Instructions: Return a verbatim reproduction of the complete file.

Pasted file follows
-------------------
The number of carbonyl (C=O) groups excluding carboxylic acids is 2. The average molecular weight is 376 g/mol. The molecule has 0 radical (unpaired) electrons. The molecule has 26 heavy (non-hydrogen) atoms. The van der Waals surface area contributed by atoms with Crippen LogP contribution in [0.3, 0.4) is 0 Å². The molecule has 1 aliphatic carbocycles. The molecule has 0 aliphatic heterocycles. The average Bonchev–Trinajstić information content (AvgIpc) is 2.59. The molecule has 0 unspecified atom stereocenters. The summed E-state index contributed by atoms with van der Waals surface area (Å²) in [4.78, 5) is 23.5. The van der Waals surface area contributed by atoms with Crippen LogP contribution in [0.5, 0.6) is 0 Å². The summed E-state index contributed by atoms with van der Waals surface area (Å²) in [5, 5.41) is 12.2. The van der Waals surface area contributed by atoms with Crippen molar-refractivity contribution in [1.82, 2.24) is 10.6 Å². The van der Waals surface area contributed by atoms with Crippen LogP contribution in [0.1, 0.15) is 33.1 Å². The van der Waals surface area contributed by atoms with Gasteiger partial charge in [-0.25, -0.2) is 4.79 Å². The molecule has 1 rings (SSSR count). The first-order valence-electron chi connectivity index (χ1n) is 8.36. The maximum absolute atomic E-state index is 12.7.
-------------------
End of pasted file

The number of carbonyl (C=O) groups excluding carboxylic acids is 2. The average molecular weight is 376 g/mol. The molecule has 0 radical (unpaired) electrons. The molecule has 26 heavy (non-hydrogen) atoms. The van der Waals surface area contributed by atoms with Crippen LogP contribution in [0.3, 0.4) is 0 Å². The molecule has 1 aliphatic carbocycles. The molecule has 0 aliphatic heterocycles. The average Bonchev–Trinajstić information content (AvgIpc) is 2.59. The molecule has 0 unspecified atom stereocenters. The summed E-state index contributed by atoms with van der Waals surface area (Å²) in [4.78, 5) is 23.5. The van der Waals surface area contributed by atoms with Crippen LogP contribution in [0.5, 0.6) is 0 Å². The summed E-state index contributed by atoms with van der Waals surface area (Å²) in [5, 5.41) is 12.2. The van der Waals surface area contributed by atoms with Crippen molar-refractivity contribution in [1.82, 2.24) is 10.6 Å². The van der Waals surface area contributed by atoms with Crippen LogP contribution in [0.1, 0.15) is 33.1 Å². The van der Waals surface area contributed by atoms with Gasteiger partial charge in [-0.25, -0.2) is 4.79 Å². The molecule has 1 rings (SSSR count). The first-order valence-electron chi connectivity index (χ1n) is 8.36. The maximum absolute atomic E-state index is 12.7.